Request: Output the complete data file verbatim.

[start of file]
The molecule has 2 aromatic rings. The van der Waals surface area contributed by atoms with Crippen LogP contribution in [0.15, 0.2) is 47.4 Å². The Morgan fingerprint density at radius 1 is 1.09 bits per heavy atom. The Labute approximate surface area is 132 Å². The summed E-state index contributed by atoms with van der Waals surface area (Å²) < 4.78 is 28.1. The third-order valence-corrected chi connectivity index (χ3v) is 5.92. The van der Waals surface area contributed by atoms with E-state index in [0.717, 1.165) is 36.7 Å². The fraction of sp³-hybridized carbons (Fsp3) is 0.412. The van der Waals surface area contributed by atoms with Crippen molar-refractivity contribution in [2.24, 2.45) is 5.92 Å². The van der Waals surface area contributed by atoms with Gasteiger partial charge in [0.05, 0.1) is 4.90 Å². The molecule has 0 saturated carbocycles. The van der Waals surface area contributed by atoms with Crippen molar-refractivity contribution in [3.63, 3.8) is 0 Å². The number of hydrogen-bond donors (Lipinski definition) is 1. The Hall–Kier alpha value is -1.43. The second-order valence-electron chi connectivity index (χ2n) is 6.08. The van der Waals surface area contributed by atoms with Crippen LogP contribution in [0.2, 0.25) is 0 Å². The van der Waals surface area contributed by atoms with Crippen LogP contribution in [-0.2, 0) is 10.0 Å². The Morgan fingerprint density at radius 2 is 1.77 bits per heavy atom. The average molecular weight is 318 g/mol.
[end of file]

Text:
The molecule has 2 aromatic rings. The van der Waals surface area contributed by atoms with Crippen LogP contribution in [0.15, 0.2) is 47.4 Å². The Morgan fingerprint density at radius 1 is 1.09 bits per heavy atom. The Labute approximate surface area is 132 Å². The summed E-state index contributed by atoms with van der Waals surface area (Å²) < 4.78 is 28.1. The third-order valence-corrected chi connectivity index (χ3v) is 5.92. The van der Waals surface area contributed by atoms with E-state index in [0.717, 1.165) is 36.7 Å². The fraction of sp³-hybridized carbons (Fsp3) is 0.412. The van der Waals surface area contributed by atoms with Crippen molar-refractivity contribution in [2.24, 2.45) is 5.92 Å². The van der Waals surface area contributed by atoms with Gasteiger partial charge in [0.05, 0.1) is 4.90 Å². The molecule has 0 saturated carbocycles. The van der Waals surface area contributed by atoms with Crippen molar-refractivity contribution in [3.63, 3.8) is 0 Å². The number of hydrogen-bond donors (Lipinski definition) is 1. The Hall–Kier alpha value is -1.43. The second-order valence-electron chi connectivity index (χ2n) is 6.08. The van der Waals surface area contributed by atoms with Crippen LogP contribution in [0.2, 0.25) is 0 Å². The van der Waals surface area contributed by atoms with Crippen LogP contribution in [-0.2, 0) is 10.0 Å². The Morgan fingerprint density at radius 2 is 1.77 bits per heavy atom. The average molecular weight is 318 g/mol.